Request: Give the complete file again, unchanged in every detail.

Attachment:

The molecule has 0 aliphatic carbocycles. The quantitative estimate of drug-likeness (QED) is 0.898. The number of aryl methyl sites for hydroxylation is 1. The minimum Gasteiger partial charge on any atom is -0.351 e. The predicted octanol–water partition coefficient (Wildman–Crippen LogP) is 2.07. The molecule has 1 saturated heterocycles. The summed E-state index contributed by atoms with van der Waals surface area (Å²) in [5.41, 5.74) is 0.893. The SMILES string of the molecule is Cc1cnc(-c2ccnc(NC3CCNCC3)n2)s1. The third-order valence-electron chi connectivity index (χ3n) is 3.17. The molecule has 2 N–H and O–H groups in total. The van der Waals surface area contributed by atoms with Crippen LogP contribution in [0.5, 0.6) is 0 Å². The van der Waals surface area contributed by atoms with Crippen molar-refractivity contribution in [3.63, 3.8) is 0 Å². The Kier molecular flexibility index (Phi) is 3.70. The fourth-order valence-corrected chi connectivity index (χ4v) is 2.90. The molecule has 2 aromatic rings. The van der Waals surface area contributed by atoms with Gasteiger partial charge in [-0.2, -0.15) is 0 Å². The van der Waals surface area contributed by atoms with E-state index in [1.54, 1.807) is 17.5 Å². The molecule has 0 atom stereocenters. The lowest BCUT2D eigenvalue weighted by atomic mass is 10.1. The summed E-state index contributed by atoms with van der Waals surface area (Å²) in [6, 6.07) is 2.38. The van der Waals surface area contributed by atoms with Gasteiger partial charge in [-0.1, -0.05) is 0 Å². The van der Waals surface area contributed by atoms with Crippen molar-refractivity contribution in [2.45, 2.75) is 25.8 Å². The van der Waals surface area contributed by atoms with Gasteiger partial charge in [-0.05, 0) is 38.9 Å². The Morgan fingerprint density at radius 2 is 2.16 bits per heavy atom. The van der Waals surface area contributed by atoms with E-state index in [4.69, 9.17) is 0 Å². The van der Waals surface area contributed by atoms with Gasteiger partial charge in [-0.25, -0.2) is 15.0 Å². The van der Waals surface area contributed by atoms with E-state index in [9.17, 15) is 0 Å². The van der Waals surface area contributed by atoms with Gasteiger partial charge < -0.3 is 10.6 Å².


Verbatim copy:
The molecule has 0 aliphatic carbocycles. The quantitative estimate of drug-likeness (QED) is 0.898. The number of aryl methyl sites for hydroxylation is 1. The minimum Gasteiger partial charge on any atom is -0.351 e. The predicted octanol–water partition coefficient (Wildman–Crippen LogP) is 2.07. The molecule has 1 saturated heterocycles. The summed E-state index contributed by atoms with van der Waals surface area (Å²) in [5.41, 5.74) is 0.893. The SMILES string of the molecule is Cc1cnc(-c2ccnc(NC3CCNCC3)n2)s1. The third-order valence-electron chi connectivity index (χ3n) is 3.17. The molecule has 2 N–H and O–H groups in total. The van der Waals surface area contributed by atoms with Crippen LogP contribution in [0.5, 0.6) is 0 Å². The van der Waals surface area contributed by atoms with Crippen molar-refractivity contribution in [3.63, 3.8) is 0 Å². The Kier molecular flexibility index (Phi) is 3.70. The fourth-order valence-corrected chi connectivity index (χ4v) is 2.90. The molecule has 2 aromatic rings. The van der Waals surface area contributed by atoms with Gasteiger partial charge in [-0.2, -0.15) is 0 Å². The van der Waals surface area contributed by atoms with E-state index in [1.54, 1.807) is 17.5 Å². The molecule has 0 atom stereocenters. The lowest BCUT2D eigenvalue weighted by atomic mass is 10.1. The summed E-state index contributed by atoms with van der Waals surface area (Å²) in [6, 6.07) is 2.38. The van der Waals surface area contributed by atoms with Gasteiger partial charge in [-0.1, -0.05) is 0 Å². The van der Waals surface area contributed by atoms with Crippen molar-refractivity contribution in [2.45, 2.75) is 25.8 Å². The van der Waals surface area contributed by atoms with Gasteiger partial charge in [-0.05, 0) is 38.9 Å². The Morgan fingerprint density at radius 2 is 2.16 bits per heavy atom. The van der Waals surface area contributed by atoms with E-state index in [4.69, 9.17) is 0 Å². The van der Waals surface area contributed by atoms with Gasteiger partial charge in [-0.25, -0.2) is 15.0 Å². The van der Waals surface area contributed by atoms with E-state index in [9.17, 15) is 0 Å². The van der Waals surface area contributed by atoms with Gasteiger partial charge < -0.3 is 10.6 Å².